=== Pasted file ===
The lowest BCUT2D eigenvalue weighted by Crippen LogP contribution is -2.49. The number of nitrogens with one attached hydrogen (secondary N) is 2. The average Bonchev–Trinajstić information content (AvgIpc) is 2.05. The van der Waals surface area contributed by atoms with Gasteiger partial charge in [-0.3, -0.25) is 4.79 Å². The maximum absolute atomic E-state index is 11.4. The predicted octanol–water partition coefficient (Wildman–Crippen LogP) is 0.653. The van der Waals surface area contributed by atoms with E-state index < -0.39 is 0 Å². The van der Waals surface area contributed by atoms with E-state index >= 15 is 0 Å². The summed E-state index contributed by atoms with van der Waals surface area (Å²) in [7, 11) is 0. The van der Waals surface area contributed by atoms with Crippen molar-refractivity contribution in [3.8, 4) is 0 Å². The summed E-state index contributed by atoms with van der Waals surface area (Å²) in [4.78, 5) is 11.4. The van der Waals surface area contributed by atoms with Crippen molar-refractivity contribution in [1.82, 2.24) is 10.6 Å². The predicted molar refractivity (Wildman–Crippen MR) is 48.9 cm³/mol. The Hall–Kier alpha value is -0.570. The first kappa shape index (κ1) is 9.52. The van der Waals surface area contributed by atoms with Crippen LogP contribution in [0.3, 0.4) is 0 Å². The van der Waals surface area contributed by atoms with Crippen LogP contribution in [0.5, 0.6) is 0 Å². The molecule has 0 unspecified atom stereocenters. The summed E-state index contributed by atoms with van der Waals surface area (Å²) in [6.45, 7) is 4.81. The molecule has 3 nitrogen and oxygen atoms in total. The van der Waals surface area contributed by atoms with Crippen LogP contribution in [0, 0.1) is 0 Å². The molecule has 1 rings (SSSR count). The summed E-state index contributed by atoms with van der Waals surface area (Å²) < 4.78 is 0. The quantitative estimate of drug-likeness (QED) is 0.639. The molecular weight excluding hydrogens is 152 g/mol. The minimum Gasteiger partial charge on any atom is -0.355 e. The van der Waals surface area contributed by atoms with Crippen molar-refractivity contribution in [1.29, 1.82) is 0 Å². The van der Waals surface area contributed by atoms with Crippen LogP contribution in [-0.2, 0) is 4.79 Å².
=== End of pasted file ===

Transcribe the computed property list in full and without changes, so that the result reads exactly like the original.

The lowest BCUT2D eigenvalue weighted by Crippen LogP contribution is -2.49. The number of nitrogens with one attached hydrogen (secondary N) is 2. The average Bonchev–Trinajstić information content (AvgIpc) is 2.05. The van der Waals surface area contributed by atoms with Gasteiger partial charge in [-0.3, -0.25) is 4.79 Å². The maximum absolute atomic E-state index is 11.4. The predicted octanol–water partition coefficient (Wildman–Crippen LogP) is 0.653. The van der Waals surface area contributed by atoms with E-state index < -0.39 is 0 Å². The van der Waals surface area contributed by atoms with E-state index >= 15 is 0 Å². The summed E-state index contributed by atoms with van der Waals surface area (Å²) in [7, 11) is 0. The van der Waals surface area contributed by atoms with Crippen molar-refractivity contribution in [3.8, 4) is 0 Å². The summed E-state index contributed by atoms with van der Waals surface area (Å²) in [4.78, 5) is 11.4. The van der Waals surface area contributed by atoms with Crippen molar-refractivity contribution in [1.82, 2.24) is 10.6 Å². The predicted molar refractivity (Wildman–Crippen MR) is 48.9 cm³/mol. The Hall–Kier alpha value is -0.570. The first kappa shape index (κ1) is 9.52. The van der Waals surface area contributed by atoms with Crippen LogP contribution in [0.3, 0.4) is 0 Å². The van der Waals surface area contributed by atoms with Crippen LogP contribution in [0.5, 0.6) is 0 Å². The molecule has 0 unspecified atom stereocenters. The summed E-state index contributed by atoms with van der Waals surface area (Å²) in [6.45, 7) is 4.81. The molecule has 3 nitrogen and oxygen atoms in total. The van der Waals surface area contributed by atoms with Crippen LogP contribution in [0, 0.1) is 0 Å². The molecule has 1 rings (SSSR count). The summed E-state index contributed by atoms with van der Waals surface area (Å²) < 4.78 is 0. The quantitative estimate of drug-likeness (QED) is 0.639. The molecular weight excluding hydrogens is 152 g/mol. The minimum Gasteiger partial charge on any atom is -0.355 e. The van der Waals surface area contributed by atoms with Crippen molar-refractivity contribution in [1.29, 1.82) is 0 Å². The van der Waals surface area contributed by atoms with Crippen LogP contribution in [-0.2, 0) is 4.79 Å².